On the first night Mr. Manter tried unsuccessfully to remove the fee from two line items in the town budget relating to Vineyard Health Care Access and MV Senior Services.

On the second night he tried again when the social services articles came up, ands the amendment failed. But a short time later Paddy Moore, a founding member of Healthy Aging, stood to a propose her own amendment to remove the fees for three articles relating to the CORE, First Stop and Healthy Aging programs. Voters agreed. A motion followed to reconsider removing the fees for the previous articles, but failed.

A similar scenario played out on the town meeting floor in Tisbury Wednesday night, where there were questions about the fees.

West Tisbury voters unanimously approved spending $138,000 for the town’s share of a feasibility study and design work for the high school.

“Our high school is really falling apart,” said school committee member Kate DeVane. “I really do think that this is the time to put money into something like this. If we don’t, we’re going to be in very bad shape.”

Requests totaling $204,000 for school repairs, including $21,000 for work at the Chilmark School and $182,000 for roofing at the West Tisbury School were approved.

A bylaw to ban pumping water from town waterways, including the Mill Brook, was adopted by a wide margin.

“Water resources in this town are finite. They are public resources and people have felt free to use them,” said conservation commission member Whit Griswold. “It hasn’t been a huge problem to date, but it might well become one.”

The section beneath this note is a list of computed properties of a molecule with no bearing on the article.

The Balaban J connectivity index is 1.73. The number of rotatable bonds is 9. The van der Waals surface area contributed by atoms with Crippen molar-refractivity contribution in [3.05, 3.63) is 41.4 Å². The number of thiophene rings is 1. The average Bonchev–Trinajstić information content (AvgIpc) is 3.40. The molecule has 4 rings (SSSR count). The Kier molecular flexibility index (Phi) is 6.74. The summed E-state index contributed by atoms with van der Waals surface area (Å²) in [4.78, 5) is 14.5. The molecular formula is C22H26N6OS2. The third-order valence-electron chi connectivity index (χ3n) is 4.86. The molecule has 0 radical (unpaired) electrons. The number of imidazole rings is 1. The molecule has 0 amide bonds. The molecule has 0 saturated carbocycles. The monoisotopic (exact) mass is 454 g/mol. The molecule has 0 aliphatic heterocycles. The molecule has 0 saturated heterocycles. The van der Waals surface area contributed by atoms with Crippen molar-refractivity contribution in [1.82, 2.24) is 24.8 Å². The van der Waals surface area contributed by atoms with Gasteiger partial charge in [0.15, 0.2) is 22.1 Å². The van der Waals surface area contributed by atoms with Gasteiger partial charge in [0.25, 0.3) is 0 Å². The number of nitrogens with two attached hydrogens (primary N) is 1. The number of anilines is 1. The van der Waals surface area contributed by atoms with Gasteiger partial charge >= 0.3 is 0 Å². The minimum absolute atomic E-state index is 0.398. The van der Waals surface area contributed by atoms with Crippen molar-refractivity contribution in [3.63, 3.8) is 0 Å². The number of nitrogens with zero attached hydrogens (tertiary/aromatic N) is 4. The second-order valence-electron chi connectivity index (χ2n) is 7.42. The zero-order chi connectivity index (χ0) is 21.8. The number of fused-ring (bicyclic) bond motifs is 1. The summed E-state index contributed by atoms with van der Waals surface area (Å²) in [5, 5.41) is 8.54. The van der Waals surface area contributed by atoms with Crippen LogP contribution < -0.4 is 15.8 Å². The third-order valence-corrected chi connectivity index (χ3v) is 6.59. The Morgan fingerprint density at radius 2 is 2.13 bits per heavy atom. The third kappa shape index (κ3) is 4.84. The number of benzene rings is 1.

A petition to move future town meetings to Saturday mornings failed after a brief discussion over whether it would improve attendance.

“The size of the crowd is usually proportional to what’s on the warrant,” said Mr. Manter. “If it’s important to you, you’ll find a way to get here.”

Voters approved a zoning bylaw amendment to allow retail sales and cultivation of marijuana at the airport business park, by special permit from the town zoning board of appeals. The article was submitted by petition from Geoff Rose, the owner of Patient Centric of Martha’s Vineyard.

They also approved:

• $252,655 in CPA funds for housing projects and rental assistance;

• $32,484 to fund the town’s share of maintenance at the emergency communications center;

• $26,675 to hire a shellfish agent and buy equipment;

• $90,000 to upgrade town hardware including the telephone system in town buildings.

On Wednesday the meeting wrapped up just before 10:20 p.m.

“We’re not done,” said Mr. Waters. “I guess we’re adjourning until April 30, so thank you very much.”